We are Gomer

The following is an excerpt from James Montgomery Boice’s commentary on the Minor Prophets.  I’m beginning this year by reading through the minor prophets first, and was immediately reminded of Boice’s love for this chapter as I read through it today. First, read through Hosea 3, then read Boice’s commentary on the chapter. Enjoy!

Hosea 3 (ESV)

And the Lord said to me, “Go again, love a woman who is loved by another man and is an adulteress, even as the Lord loves the children of Israel, though they turn to other gods and love cakes of raisins.” So I bought her for fifteen shekels of silver and a homer and a lethech of barley. And I said to her, “You must dwell as mine for many days. You shall not play the whore, or belong to another man; so will I also be to you.” For the children of Israel shall dwell many days without king or prince, without sacrifice or pillar, without ephod or household gods. Afterward the children of Israel shall return and seek the Lord their God, and David their king, and they shall come in fear to the Lord and to his goodness in the latter days.

The Greastest Chapter in the Bible – James Boice

The third chapter of Hosea is, in my judgment, the greatest chapter in the Bible, because it portrays the greatest story in the Bible – the death of the Lord Jesus Christ for his people – in the most concise and poignant form to be found anywhere. Our study of Hosea’s story has already shown that it is a pageant of the love of God for Israel, indeed, for his people in every place and age. But when we ask, “Where in the whole of human history is that love most clearly seen?” the answer is obviously, “At the cross of Christ.” It is that cross and the work accomplished on that cross that is portrayed in this chapter. Hosea 3 shows us God’s work of redemption – the work by which the Lord Jesus Christ delivered us from sin’s bondage at the cost of his own life – portrayed in Hosea’s purchase of his fallen wife from slavery.

Hosea owned his wife. She was his property. He could do anything he wished with her. If he had wanted to kill her out of spite, he could have done it. People might have called him a fool to waste his money on a worthless woman. She might have suffered far more as a slave to some beautiful woman where she wold have been obliged to fetch and serve and carry and watch and never enter into the kind of pleasures that brought her to her state in her first place. Still Hosea could have killed Gomer if he had wanted to. Yet he did not, because at this point Hosea’s love, which is an illustration of God’s love for us, burned brightest. Instead of seeking vengeance, he put Gomer’s clothes on her, led her away into the anonymity of the crowd, and claimed that love from her that was now his right. Moreover, as he did so, he promised no less from himself.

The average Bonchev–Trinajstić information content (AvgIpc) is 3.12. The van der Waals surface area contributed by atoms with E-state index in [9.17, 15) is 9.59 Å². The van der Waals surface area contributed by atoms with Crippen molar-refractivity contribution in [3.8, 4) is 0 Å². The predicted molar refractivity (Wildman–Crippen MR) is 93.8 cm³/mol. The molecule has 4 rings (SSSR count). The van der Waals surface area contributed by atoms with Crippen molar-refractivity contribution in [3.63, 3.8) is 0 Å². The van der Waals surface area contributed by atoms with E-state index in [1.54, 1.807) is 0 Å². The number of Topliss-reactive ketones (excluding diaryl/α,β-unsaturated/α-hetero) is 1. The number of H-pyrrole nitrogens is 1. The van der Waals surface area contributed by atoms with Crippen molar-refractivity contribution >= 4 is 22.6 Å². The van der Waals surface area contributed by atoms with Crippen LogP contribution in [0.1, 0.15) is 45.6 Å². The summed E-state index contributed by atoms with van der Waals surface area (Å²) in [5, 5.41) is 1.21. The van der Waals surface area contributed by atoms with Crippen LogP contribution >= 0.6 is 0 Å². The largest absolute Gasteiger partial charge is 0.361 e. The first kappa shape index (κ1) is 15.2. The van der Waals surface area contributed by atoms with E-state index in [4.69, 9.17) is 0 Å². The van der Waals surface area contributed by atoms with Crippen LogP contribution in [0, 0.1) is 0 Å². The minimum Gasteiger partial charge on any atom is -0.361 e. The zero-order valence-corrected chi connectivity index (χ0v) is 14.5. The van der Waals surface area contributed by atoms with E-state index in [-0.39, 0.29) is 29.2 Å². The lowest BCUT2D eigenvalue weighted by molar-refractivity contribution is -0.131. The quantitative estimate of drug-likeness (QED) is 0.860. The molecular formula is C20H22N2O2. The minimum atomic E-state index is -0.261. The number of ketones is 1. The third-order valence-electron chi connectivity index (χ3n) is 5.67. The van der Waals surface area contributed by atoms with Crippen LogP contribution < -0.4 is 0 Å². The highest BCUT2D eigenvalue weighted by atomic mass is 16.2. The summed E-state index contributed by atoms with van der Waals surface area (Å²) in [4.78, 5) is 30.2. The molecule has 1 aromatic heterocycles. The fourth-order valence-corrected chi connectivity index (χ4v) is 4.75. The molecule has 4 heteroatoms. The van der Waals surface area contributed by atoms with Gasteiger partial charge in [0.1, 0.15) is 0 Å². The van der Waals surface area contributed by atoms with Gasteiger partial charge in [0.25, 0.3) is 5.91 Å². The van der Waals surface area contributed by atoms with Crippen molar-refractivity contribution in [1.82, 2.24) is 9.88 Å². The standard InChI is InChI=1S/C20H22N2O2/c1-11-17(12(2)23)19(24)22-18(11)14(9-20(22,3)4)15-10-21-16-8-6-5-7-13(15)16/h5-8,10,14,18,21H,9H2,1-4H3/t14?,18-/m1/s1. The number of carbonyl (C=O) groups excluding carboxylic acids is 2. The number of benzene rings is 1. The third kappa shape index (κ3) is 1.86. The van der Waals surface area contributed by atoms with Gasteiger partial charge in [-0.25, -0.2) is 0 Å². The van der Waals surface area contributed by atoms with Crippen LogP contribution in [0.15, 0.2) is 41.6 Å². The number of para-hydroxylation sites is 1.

Does God love like that? Yes, God loves like that! God steps into the marketplace of sin and buys us out of sin’s bondage by the death of Christ. We read in our Bibles, “For God so loved the world that he gave his one and only Son…” (John 3:16). We ask, “What does so mean?” The answer is in Hosea’s story. When we see Hosea standing in the marketplace under orders from God to purchase his wife, who had become an adulteress and a slave, we recognize that this is the measure of God’s love.

We are Gomer. We are the slave sold on the auction block of sin. The world bids for us. The world bids fame, wealth, prestige, influence, power – all those things that are the world’s currency. But when all seemed lost, God sent the Lord Jesus Christ, His Son, into the marketplace to buy us at the cost of his life.

Boice, James Montgomery. The Minor Prophets: Vol 1 An Expositional Commentary Hosea-Jonah. (Grand Rapids, MI; Baker Books, 1983) pg. 31-36.
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About reveds

Occupation: Pastor, Ebenezer Presbyterian Church, Lennox, SD Education: BS - Christian Education, Sterling College; MDiv. - Princeton Theological Seminary Family: Married, with Four children. Hobbies: Running (will someday run a marathon), Sci-Fi (especially Doctor Who and Sherlock), Theater, and anything else my kids will let me do.
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One Response to We are Gomer

  1. Pingback: Return to Me… | Reveds's Blog

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